Posted by AzBlueMeanie:
I warned you about this back in November. Foreclosuregate Update: 50 State AG settlement to let the banksters of Wall Street off with a slap on the wrist.
Now that warning is coming to fruition. The Washington Post reports $25B deal with banks over deceptive foreclosure practices sent to AGs as settlement nears:
The nation’s five largest mortgage lenders have agreed to overhaul their industry after deceptive foreclosure practices drove homeowners out of their homes, government officials said Monday.
A draft settlement between the banks and U.S. states has been sent to state officials for review.
Those who lost their homes to foreclosure are unlikely to get their homes back or benefit much financially from the settlement, which could be as high [little] as $25 billion. About 750,000 Americans — about half of the households who might be eligible for assistance under the deal — will likely receive checks for about $1,800.
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[The settlement would only apply to privately held mortgages issued between 2008 and 2011, not those held by government-controlled Fannie Mae or Freddie Mac. Fannie and Freddie own about half of all U.S. mortgages, roughly about 31 million U.S. home loans.
As part of the deal, about 1 million homeowners could also get the principal amount of their mortgages written down by an average of $20,000. One in four homeowners with a mortgage — or roughly 11 million people — owe more than their home is worth. These so-called “underwater” borrowers have little chance at refinancing.]
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[Under the deal:
— $17 billion would go toward reducing the principal that struggling homeowners owe on their mortgages.
— $5 billion would be placed in a reserve account for various state and federal programs; a portion of that money would cover the $1,800 checks sent to those homeowners affected by the deceptive practices.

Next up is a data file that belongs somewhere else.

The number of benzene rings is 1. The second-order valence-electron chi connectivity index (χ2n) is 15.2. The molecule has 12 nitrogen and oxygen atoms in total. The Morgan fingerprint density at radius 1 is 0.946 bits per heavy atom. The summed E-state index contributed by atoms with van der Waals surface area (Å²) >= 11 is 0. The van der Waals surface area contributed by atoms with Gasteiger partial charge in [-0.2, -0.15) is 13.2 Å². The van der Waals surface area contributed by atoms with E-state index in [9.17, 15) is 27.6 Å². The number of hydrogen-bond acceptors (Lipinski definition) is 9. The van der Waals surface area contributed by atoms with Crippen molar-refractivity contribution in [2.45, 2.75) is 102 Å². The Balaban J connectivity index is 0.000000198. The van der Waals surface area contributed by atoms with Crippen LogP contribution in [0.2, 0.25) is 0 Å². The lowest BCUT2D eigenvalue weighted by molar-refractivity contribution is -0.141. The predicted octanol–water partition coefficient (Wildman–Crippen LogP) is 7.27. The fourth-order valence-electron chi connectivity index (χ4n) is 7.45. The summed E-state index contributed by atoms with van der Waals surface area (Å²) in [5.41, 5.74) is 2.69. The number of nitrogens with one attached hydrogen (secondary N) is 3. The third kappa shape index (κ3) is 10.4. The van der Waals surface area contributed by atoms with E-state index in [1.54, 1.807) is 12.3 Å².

— $3 billion would to help homeowners refinance at 5.25 percent.]
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Five major banks — Bank of America, JPMorgan Chase, Wells Fargo, Citibank and Ally Financial — and U.S. state attorneys general could adopt the agreement within weeks, according to two officials briefed on the discussions. They spoke on condition of anonymity because they are not authorized to discuss the agreement publicly.
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Nearly 8 million Americans have faced foreclosure since the housing bubble burst. In some cases, companies that process mortgages failed to verify the information on foreclosure documents. The worst practices, known collectively as “robo-signing,” included employees signing documents they hadn’t read or using fake signatures to sign off on foreclosures. [Criminal fraud]
President Barack Obama is expected to tout the settlement in his State of the Union address Tuesday.
To which I would quote Judge Judy: "Don't pee on my leg and tell me it's raining." This is a settlement that favors the banksters of Wall Street over the victims of systemic financial fraud, American consumers. Sorry, Mr. President, no deal. "Somebody's going to emergency, somebody's going to jail."
[S]ome say the proposed deal doesn’t go far enough. They have argued for a thorough investigation of potentially illegal foreclosure practices before a settlement is hammered out.
New York, Delaware, Nevada and Massachusetts have argued that banks should not be protected from future civil liability. The deal will not fully release banks from future criminal lawsuits by individual states.